<iframe src="//www.googletagmanager.com/ns.html?id=GTM-PWMWG4" height="0" width="0" style="display:none;visibility:hidden">

The art of power in ancient Pergamon

12 July 2016

After the recent exhibition on Hellenistic bronzes comes another exhibition on Hellenistic art. The focus is Pergamon, capital city of the Attalids, who ruled over one of the monarchical states – all resting on a foundation of armies, court, and taxation – which emerged after the death of Alexander the Great. Millions of tourists have passed by corners of Athens which are forever Pergamon: the Stoa of Attalos in the Agora, or at the entrance of the Acropolis, the huge base which once bore the statue of an Attalid ruler and his chariot.

The Attalids were not Macedonian aristocrats, unlike the big beasts of the Hellenistic age: the Ptolemies based in Egypt, but ruling parts of western Asia Minor and the Aegean up to Thrace; the Seleucids whose dominion stretched to eastern Iran and the Oxus; or the Antigonids who, from Macedonia, conducted aggressive policies in southern Greece and the Aegean. The Attalids, if not as ‘bourgeois’ as sometimes said (this exhibition should put paid to that notion), were small-time johnny-come-latelies, a subordinate principality under the Seleucids until Attalos I proclaimed himself king during the troubled 230s BC. In addition to defeating his former Seleucid overlords, he repelled the Celts installed in Central Anatolia: the famous ‘Dying Gaul’ known from Roman copies was originally part of an Attalid victory dedication. The Attalids’ great stroke of luck was their support for Rome; in reward, they received plundered art from Greece (in 207 and 146 BC), and, in 188 BC a huge portion of Asia Minor, whose proceeds funded the embellishment of Pergamon. The shrines on the city-hill were part of this new urbanism, especially the ‘Great Altar’, a colonnaded precinct surrounding an elevated courtyard, and decorated with a huge Gigantomachy frieze.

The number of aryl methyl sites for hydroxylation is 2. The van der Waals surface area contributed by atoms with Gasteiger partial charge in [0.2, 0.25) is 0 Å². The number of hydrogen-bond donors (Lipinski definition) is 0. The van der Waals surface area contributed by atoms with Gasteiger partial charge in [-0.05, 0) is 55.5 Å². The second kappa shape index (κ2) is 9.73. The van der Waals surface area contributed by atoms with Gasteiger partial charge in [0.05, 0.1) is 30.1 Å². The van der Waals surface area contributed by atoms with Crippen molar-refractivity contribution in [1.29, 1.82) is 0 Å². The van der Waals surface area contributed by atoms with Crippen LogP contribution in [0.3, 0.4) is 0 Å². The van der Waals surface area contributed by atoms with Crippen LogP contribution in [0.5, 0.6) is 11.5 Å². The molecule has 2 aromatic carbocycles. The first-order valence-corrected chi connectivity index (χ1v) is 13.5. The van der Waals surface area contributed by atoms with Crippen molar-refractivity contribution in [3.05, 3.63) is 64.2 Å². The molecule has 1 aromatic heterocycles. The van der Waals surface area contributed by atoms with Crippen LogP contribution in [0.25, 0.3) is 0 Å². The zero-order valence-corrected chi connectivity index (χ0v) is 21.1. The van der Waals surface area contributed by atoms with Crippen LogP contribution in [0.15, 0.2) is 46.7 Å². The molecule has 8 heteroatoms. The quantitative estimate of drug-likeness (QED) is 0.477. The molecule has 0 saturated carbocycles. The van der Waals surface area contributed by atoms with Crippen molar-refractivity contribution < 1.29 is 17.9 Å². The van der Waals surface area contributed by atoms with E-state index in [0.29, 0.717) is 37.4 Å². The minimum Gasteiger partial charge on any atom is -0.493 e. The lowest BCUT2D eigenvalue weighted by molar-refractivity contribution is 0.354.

Fragmentary Colossal Head of a Youth, from the gymnasion at Pergamon.

Fragmentary Colossal Head of a Youth, from the gymnasion at Pergamon. 2nd century BC, Greek. Antikensammlung Staatliche Museen zu Berlin